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Consequences of intensive use of non-financial performance measures in Danish family farm holdings

Consequences of intensive use of non-financial performance measures in Danish family farm holdings PurposeThe purpose of the paper is to analyse how the intensive use of non-financial performance measures and the lack of an economic reality among Danish farmers have contributed to a low economic performance despite high productivity. The research ambition of the paper is to contribute to a better understanding of the managerial decision-making made by family business managers, in this case farmers, and how these decisions may impact financial performance.Design/methodology/approachThe study is based on a case study including farmers, agricultural consultants and bankers. The analysis uses pragmatic constructivism to analyse the economic reality of the farmers included and the business topos among Danish farmers.FindingsThe main finding of the paper is that the dominating non-financial performance management techniques and a historically based strong emotional emphasis on size and production volume as the main success criteria for being a good farmer have led to a neglect of economic rationality. In addition, this practice has made the farmers blind to alternative possibilities for taking advantage of the resources available. The result has been an un-economic utopian reality.Originality/valueThe paper shows how the use of non-financial performance measures can lead to prolonging of a certain reality perception that may not be economically sustainable. Small family businesses such as family farms are likely to be more exposed to such risk because such businesses are run by a set of values that include more objectives that are more dominating than the profit objective. The paper concludes that family business managers must be open towards inputs from the society around the business, because family businesses may have a tendency to create their own reality that at some point may come in conflict with society of which the family business has to co-exist within. http://www.deepdyve.com/assets/images/DeepDyve-Logo-lg.png Qualitative Research in Accounting & Management Emerald Publishing

Consequences of intensive use of non-financial performance measures in Danish family farm holdings

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References (32)

Publisher
Emerald Publishing
Copyright
Copyright © Emerald Group Publishing Limited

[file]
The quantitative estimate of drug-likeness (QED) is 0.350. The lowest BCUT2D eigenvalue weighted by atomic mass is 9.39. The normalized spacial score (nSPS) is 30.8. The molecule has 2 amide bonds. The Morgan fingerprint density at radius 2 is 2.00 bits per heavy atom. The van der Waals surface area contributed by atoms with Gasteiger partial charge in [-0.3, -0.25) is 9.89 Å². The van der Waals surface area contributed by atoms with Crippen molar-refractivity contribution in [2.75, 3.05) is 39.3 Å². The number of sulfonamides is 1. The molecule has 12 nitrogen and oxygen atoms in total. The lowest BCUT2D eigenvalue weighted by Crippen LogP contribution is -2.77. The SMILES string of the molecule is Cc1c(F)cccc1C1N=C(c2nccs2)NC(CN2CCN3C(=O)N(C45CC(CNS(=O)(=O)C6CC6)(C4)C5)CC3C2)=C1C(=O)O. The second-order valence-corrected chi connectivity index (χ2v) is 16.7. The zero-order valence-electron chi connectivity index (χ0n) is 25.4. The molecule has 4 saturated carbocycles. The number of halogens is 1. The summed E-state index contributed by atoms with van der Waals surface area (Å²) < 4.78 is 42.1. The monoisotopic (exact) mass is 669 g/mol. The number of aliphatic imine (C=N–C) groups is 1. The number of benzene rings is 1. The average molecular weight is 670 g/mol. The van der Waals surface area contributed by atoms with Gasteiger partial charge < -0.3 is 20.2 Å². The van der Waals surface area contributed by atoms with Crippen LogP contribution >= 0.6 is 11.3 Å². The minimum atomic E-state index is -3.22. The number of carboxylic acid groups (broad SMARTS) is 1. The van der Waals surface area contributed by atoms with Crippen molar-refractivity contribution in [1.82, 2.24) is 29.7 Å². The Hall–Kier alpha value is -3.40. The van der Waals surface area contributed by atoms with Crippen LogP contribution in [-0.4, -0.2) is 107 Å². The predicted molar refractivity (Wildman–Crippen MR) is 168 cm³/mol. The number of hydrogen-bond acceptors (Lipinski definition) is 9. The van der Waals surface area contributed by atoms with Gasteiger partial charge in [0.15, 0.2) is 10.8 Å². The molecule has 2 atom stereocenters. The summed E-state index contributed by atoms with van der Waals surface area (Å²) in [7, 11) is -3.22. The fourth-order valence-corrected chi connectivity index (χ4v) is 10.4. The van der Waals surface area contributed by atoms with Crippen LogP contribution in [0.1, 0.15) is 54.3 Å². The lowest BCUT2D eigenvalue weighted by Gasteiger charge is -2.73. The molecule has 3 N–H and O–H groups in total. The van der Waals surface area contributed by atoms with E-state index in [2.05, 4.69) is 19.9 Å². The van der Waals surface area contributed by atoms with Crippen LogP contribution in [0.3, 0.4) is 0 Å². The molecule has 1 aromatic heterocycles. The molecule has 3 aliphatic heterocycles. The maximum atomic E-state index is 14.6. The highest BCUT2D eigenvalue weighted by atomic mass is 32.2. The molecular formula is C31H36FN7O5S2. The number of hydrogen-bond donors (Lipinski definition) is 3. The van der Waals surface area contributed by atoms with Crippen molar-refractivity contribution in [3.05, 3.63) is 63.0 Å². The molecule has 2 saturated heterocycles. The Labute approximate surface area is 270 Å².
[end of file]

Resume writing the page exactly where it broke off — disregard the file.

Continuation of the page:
ISSN
1176-6093
DOI
10.1108/QRAM-04-2016-0035
Publisher site
See Article on Publisher Site

Abstract

PurposeThe purpose of the paper is to analyse how the intensive use of non-financial performance measures and the lack of an economic reality among Danish farmers have contributed to a low economic performance despite high productivity. The research ambition of the paper is to contribute to a better understanding of the managerial decision-making made by family business managers, in this case farmers, and how these decisions may impact financial performance.Design/methodology/approachThe study is based on a case study including farmers, agricultural consultants and bankers. The analysis uses pragmatic constructivism to analyse the economic reality of the farmers included and the business topos among Danish farmers.FindingsThe main finding of the paper is that the dominating non-financial performance management techniques and a historically based strong emotional emphasis on size and production volume as the main success criteria for being a good farmer have led to a neglect of economic rationality. In addition, this practice has made the farmers blind to alternative possibilities for taking advantage of the resources available. The result has been an un-economic utopian reality.Originality/valueThe paper shows how the use of non-financial performance measures can lead to prolonging of a certain reality perception that may not be economically sustainable. Small family businesses such as family farms are likely to be more exposed to such risk because such businesses are run by a set of values that include more objectives that are more dominating than the profit objective. The paper concludes that family business managers must be open towards inputs from the society around the business, because family businesses may have a tendency to create their own reality that at some point may come in conflict with society of which the family business has to co-exist within.

Journal

Qualitative Research in Accounting & ManagementEmerald Publishing

Published: Jun 19, 2017

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